The LEGO Movie, 2014.
Directed by Phil Lord and Chris Miller.
Featuring the voice talents of Chris Pratt, Will Ferrell, Elizabeth Banks, Will Arnett, Nick Offerman, Alison Brie, Charlie Day, Liam Neeson, Morgan Freeman, Channing Tatum, Jonah Hill and Cobie Smulders.
A regular LEGO man is mistaken for ‘The Special’ of prophecy and goes on an adventure to stop the LEGO Universe being destroyed.
The LEGO Movie is much better than it really should be. When initially announced way back when, it sounded like just another ‘cash in’ movie to make some money off the back of the Danish brick company’s success over the last few years. But, just as everyone was proven wrong with the LEGO Star Wars series of games, The LEGO Movie has silenced a lot of its critics by being an outstanding, well-written, beautifully made and simply hilarious family adventure. It’s fantastic.
Telling the story of ordinary construction worker Emmet (Chris Pratt), a man so generic they couldn’t match his face to a database, as he discovers that anyone can be special so long as they simply believe in themselves. Through a freak occurrence, he discovers The Piece of Resistance which is the only thing that can stop Lord Business (Will Farrell)’s devastating machine The Kraggle which has has the potential to destroy the entire Universe. Along with Wild Style (Elizabeth Banks), Vitruvius (Morgan Freeman) and Batman (Will Arnett), Emmet must reach his full potential to become a Master Builder and save the world.
Fans of Cloudy With a Chance of Meatballs will instantly feel a level of familiarity in terms of humour and tone from directors Phil Lord and Chris Miller. The pair have a very unique skill of making children’s animated movies that act as spoofs of the genre while never being patronising to its target audience. Similarly, they never take the low road of writing gags for children and gags for adults (movies like Shrek or Shark Tale for example) and instead provide jokes for everyone to enjoy. Granted, certain references might fly over the heads of the younger viewers but none of them are detrimental to the story.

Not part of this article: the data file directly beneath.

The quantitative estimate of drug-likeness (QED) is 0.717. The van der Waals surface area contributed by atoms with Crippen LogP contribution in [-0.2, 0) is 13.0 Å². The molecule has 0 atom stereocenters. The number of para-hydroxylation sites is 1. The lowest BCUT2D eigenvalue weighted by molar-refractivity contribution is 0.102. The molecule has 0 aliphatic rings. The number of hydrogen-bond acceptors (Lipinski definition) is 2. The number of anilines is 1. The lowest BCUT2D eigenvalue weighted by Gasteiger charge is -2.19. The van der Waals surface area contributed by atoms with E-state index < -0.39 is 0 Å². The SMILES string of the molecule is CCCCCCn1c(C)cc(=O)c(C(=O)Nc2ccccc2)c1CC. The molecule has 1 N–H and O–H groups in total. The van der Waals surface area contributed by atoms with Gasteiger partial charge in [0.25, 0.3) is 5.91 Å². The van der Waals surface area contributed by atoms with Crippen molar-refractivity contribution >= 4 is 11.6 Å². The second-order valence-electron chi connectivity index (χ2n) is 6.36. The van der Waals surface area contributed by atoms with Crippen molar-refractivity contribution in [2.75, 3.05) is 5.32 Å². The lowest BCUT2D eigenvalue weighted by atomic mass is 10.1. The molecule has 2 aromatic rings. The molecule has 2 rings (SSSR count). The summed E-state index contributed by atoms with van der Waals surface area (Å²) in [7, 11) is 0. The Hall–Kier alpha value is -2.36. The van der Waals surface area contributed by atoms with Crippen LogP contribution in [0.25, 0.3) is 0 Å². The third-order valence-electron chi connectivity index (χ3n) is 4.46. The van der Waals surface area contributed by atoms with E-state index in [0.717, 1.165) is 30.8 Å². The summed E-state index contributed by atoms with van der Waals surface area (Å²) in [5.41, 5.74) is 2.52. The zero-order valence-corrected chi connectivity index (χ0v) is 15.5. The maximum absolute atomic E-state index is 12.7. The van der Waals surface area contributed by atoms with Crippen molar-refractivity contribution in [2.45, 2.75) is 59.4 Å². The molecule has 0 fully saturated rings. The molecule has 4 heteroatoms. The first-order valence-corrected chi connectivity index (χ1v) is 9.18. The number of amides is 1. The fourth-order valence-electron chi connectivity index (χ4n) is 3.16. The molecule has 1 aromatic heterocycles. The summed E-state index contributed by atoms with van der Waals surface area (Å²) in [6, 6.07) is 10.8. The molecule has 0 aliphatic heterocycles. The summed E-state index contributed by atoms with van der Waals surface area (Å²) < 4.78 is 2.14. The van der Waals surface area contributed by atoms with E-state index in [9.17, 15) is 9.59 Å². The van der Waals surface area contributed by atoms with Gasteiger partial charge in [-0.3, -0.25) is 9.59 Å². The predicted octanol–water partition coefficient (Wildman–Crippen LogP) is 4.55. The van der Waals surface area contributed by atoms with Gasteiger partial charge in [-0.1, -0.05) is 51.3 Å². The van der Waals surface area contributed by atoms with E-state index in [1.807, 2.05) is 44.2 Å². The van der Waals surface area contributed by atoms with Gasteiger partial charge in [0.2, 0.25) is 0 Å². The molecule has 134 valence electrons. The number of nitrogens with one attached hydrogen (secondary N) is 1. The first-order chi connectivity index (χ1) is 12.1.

Anyone who grew up playing with LEGO will enjoy the nostalgic sight gags and you can tell that both Miller and Lord were LEGO fans growing up. The references come thick and fast from areas of the world being LEGO sets from the past (Pirates, Castle, Wild West, Space etc) to the fact that the instructions given to those who live in the Universe on how to live their lives look exactly like the instruction manuals that came with every LEGO set. Little things like Benny (the LEGO Spaceman) having the all-to-familiar crack in his helmet and missing visor shows how much Miller and Lord care about making the world feel like it was created and played with. There is a huge love for this company and their products which shines through while never feeling like a glorified commercial. Everything (and I do mean everything) in this movie is constructed from LEGO, from the fires being the familiar LEGO flame pieces to the sea and water being made up of smaller LEGO plate pieces. Even the explosions are made of LEGO. It’s incredible to think how much work went into the look of the movie and the attention to detail is phenomenal.
But what really sets this from other run-of-the-mill animated movies is that The LEGO Movie is story over gimmick. This could have easily been the Pokemon movies or The Transformers: The Movie which was made solely to further the product’s revenue stream by selling more toys, but this is a beautifully crafted story with excellent characters, hilarious cameos, laugh-out-loud humour and a huge heart. You care about every single LEGO person (no matter the size of their role) and you want to see them succeed. And at it’s very centre, The LEGO Movie highlights what makes LEGO so special – the ability to be creative and original. LEGO sets come with instructions, but it’s the imagination of those holding the pieces that really bring the sets to life.
Flickering Myth Rating – Film: ★ ★ ★ ★ / Movie: ★ ★ ★ ★ ★
Luke Owen is one of Flickering Myth’s co-editors and the host of the Flickering Myth Podcast. You can follow him on Twitter @LukeWritesStuff.